Domestics have become huge, with sales skyrocketing, one of the few growth items we saw in 2OO9.  They’ve become more available, as people become bored with factory brands.  We have 1OOO beer SKUs out there, with two entire walls of 22 ounce ‘bombers’, 17O Belgians.  Dogfish Head – all sizes, packs, flavors – we sell like crazy.  They make small batches of many flavors, keep quality sky-high, and so create consistent demand.  Since they built a new brewery we’ve noticed supplies have improved, but they keep the prices up, too.  Sam Adams – craft or not – is a consistent seller, especially Sam Summer: it’s light, fresh, people love it and it’d sell year ’round.  Southern Tier (upstate NY) has had success with bombers, like Unearthly (my favorite) and Pumpking (a bestseller).  Rogue and others from the West Coast come East regularly and do tastings and dinners (like at Redbones). The Allstrom Brothers host several big Beer Advocate events a year; they are a force.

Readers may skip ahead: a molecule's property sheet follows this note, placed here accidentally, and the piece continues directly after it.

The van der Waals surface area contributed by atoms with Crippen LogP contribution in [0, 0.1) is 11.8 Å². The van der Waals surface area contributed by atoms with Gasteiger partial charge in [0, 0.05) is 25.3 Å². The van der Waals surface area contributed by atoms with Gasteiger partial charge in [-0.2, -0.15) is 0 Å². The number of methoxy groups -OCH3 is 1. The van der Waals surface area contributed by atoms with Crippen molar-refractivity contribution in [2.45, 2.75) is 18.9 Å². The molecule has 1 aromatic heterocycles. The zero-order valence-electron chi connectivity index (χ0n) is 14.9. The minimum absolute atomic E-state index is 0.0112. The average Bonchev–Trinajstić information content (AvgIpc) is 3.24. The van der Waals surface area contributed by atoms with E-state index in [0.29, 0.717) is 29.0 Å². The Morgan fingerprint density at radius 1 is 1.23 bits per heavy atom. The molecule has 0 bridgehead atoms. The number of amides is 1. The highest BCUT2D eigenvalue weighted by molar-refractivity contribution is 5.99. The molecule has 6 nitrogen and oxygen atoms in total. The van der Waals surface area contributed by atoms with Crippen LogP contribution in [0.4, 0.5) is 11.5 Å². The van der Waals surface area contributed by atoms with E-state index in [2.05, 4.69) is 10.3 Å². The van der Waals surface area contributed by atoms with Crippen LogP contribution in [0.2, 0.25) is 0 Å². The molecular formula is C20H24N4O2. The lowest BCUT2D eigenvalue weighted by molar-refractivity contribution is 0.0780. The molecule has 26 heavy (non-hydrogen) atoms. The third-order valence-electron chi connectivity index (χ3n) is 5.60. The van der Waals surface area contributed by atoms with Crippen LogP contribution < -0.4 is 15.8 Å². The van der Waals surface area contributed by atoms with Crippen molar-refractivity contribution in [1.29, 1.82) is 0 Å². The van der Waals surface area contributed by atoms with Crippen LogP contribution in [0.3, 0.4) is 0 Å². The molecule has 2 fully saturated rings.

We’re one of the larger downtown stores with about 19OO square feet, with the same in the basement for storage.  My business partner owns the building; this gives us a huge competitive advantage in being able to take large case drops and bulk buys in buying wine or craft brews, as our cool cellar can house those made for bottle conditioning and aging.  I’m shocked how often Canadians (stuck with state-control shops like Vermont and New Hampshire) come down to stock up on beer after a Maple Leafs or Canadiens game with the Bruins at the Garden.

We love to hunt down obscure labels, odd Scotches and weird liqueurs that people have found in their travels.  We can Google the product, contact the importer and see if a distributor will bring it in.  We get lots of email requests and do a lot of business on the web.